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PepsiCo India has lost the rights to its FC5 potato variety, which was developed specifically for Lay's potato chips.
K.V. Prabhu, Chairperson of the Protection of Plant Varieties and Farmers' Rights Authority (PPVFRA), issued an order in New Delhi on Friday cancelling PepsiCo (India) Holdings Pvt. Ltd's PVP (plant variety protection) certificate for the FC5 potato.
The registration for FC5 was awarded to PepsiCo India despite the fact that it had failed to submit several documents at the time of registration, according to the (PPVFRA) authority. It also noted numerous inconsistencies in the registration process and highlighted the “hardship” this caused to farmers.
The decision came after Kavitha Kuruganti, convener of the Alliance for Sustainable and Holistic Agriculture, applied to have the food giant's registration revoked. Soon after the order was passed, Kuruganti tweeted that this would “prevent any other seed or food company from transgressing legally granted farmers’ seed freedoms in India”. Here's why this potato variety is unique, and why PepsiCo's registration with the authority has been revoked.
The FC5 variety, also known as FL2027 in the United States, has a 5% lower moisture content than other types. This cultivar is regarded more ideal for processing and, as a result, for making snacks such as potato chips, because it has a moisture level of 80% rather than the regular 85 percent.
Dr. Robert W. Hoopes, who possesses the most potato patents and potato variety rights in the world, was the first to grow the variety. In 1987, he was hired as a Principle Scientist/Potato Breeder at the Frito-Lay Company (an American subsidiary of PepsiCo) Research Center in the United States.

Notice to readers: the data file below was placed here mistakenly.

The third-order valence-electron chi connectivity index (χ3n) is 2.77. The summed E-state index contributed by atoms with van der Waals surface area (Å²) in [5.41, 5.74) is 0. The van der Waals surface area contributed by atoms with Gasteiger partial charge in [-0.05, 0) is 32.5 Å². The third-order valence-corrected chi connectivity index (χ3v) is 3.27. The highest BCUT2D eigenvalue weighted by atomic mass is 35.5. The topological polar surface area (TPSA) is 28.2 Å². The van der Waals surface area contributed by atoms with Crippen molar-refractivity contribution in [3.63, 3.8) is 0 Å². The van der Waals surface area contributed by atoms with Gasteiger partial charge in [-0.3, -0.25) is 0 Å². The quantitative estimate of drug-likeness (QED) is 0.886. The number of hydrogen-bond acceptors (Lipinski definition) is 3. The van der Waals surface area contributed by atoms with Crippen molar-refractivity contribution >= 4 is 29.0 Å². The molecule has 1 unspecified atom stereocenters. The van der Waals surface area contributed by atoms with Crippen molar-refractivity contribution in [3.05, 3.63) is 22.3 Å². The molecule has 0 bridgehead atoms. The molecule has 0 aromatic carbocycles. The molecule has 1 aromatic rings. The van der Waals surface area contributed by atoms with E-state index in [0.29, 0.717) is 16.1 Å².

He then developed disease-resistant, flavor-and-color-advanced potato varieties. Several of his cultivars are grown for PepsiCo’s famous potato chips all around the world.
According to a Quartz report, FL2027 was first registered in the United States in 2005 and was first used commercially in India in 2009. PepsiCo then granted license to certain farmers in Punjab to grow the cultivar. This arrangement enables the firm to purchase all of the produce from these farmers at predetermined prices.
PepsiCo applied for registration of the potato variety in India in June 2011. It was granted in 2016.
PepsiCo sued nine Gujarat farmers in April 2019, accusing them of infringing on its intellectual property rights for growing the same potato variety (IPR). The same year, the New York-based corporation withdrew the claims, stating that it wished to resolve the matter amicably.
Later, Kavitha Kuruganti, a farmer’s rights activist, petitioned the PPVFR Authority to have PepsiCo’s FC5 potato variety’s intellectual protection revoked, claiming that India’s rules prohibit patenting seed varieties. The PPVFR Authority agreed with Kuruganti that PepsiCo could not claim a patent on a seed variety.
We are aware of the order made by the PPVFR Authority and are in the process of assessing it,” a PepsiCo India spokesman said. PepsiCo claims to have produced the FC5 potato variety and registered the variety in 2016.
The company, which started making potato chips in India in 1989, provides the FC5 seed variety to a group of farmers who then sell their produce to the corporation at a fixed price.
Potato farmers in Gujarat hailed the PPVFR Authority’s decision as a victory for growers. “The order is a major victory for Indian farmers, and it supports their freedom to cultivate any crop,” said Bipin Patel, a Gujarat-based farmer who was sued by Pepsi in 2019.